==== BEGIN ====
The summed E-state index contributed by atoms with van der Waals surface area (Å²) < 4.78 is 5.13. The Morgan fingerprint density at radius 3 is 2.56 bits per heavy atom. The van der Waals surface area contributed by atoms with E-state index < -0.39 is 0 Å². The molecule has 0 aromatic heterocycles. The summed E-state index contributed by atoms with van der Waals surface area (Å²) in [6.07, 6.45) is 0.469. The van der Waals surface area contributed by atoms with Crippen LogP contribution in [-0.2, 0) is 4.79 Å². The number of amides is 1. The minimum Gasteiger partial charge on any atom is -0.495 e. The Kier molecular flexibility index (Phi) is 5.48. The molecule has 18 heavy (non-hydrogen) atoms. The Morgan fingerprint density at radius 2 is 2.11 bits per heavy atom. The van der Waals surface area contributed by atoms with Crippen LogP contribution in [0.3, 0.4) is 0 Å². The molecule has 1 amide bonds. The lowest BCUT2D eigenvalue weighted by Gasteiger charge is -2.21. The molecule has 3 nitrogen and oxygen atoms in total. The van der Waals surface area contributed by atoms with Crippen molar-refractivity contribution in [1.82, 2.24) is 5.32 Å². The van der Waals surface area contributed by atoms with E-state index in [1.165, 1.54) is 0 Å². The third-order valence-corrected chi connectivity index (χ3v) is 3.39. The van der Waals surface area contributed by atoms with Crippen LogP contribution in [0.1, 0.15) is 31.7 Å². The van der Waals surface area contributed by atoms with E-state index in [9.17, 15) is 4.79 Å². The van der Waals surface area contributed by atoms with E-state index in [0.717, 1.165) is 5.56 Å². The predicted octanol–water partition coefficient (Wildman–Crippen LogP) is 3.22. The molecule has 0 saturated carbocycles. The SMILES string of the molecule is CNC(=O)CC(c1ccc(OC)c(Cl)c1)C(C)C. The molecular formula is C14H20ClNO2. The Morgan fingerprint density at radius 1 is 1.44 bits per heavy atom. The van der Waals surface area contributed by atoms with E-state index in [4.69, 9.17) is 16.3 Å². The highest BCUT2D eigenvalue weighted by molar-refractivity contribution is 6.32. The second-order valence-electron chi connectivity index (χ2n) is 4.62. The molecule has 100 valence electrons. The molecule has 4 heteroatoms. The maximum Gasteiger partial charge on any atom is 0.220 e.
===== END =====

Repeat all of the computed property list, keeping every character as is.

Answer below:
The summed E-state index contributed by atoms with van der Waals surface area (Å²) < 4.78 is 5.13. The Morgan fingerprint density at radius 3 is 2.56 bits per heavy atom. The van der Waals surface area contributed by atoms with E-state index < -0.39 is 0 Å². The molecule has 0 aromatic heterocycles. The summed E-state index contributed by atoms with van der Waals surface area (Å²) in [6.07, 6.45) is 0.469. The van der Waals surface area contributed by atoms with Crippen LogP contribution in [-0.2, 0) is 4.79 Å². The number of amides is 1. The minimum Gasteiger partial charge on any atom is -0.495 e. The Kier molecular flexibility index (Phi) is 5.48. The molecule has 18 heavy (non-hydrogen) atoms. The Morgan fingerprint density at radius 2 is 2.11 bits per heavy atom. The van der Waals surface area contributed by atoms with Crippen LogP contribution in [0.3, 0.4) is 0 Å². The molecule has 1 amide bonds. The lowest BCUT2D eigenvalue weighted by Gasteiger charge is -2.21. The molecule has 3 nitrogen and oxygen atoms in total. The van der Waals surface area contributed by atoms with Crippen molar-refractivity contribution in [1.82, 2.24) is 5.32 Å². The van der Waals surface area contributed by atoms with E-state index in [1.165, 1.54) is 0 Å². The third-order valence-corrected chi connectivity index (χ3v) is 3.39. The van der Waals surface area contributed by atoms with Crippen LogP contribution in [0.1, 0.15) is 31.7 Å². The van der Waals surface area contributed by atoms with E-state index in [9.17, 15) is 4.79 Å². The van der Waals surface area contributed by atoms with E-state index in [0.717, 1.165) is 5.56 Å². The predicted octanol–water partition coefficient (Wildman–Crippen LogP) is 3.22. The molecule has 0 saturated carbocycles. The SMILES string of the molecule is CNC(=O)CC(c1ccc(OC)c(Cl)c1)C(C)C. The molecular formula is C14H20ClNO2. The Morgan fingerprint density at radius 1 is 1.44 bits per heavy atom. The van der Waals surface area contributed by atoms with E-state index in [4.69, 9.17) is 16.3 Å². The highest BCUT2D eigenvalue weighted by molar-refractivity contribution is 6.32. The second-order valence-electron chi connectivity index (χ2n) is 4.62. The molecule has 100 valence electrons. The molecule has 4 heteroatoms. The maximum Gasteiger partial charge on any atom is 0.220 e.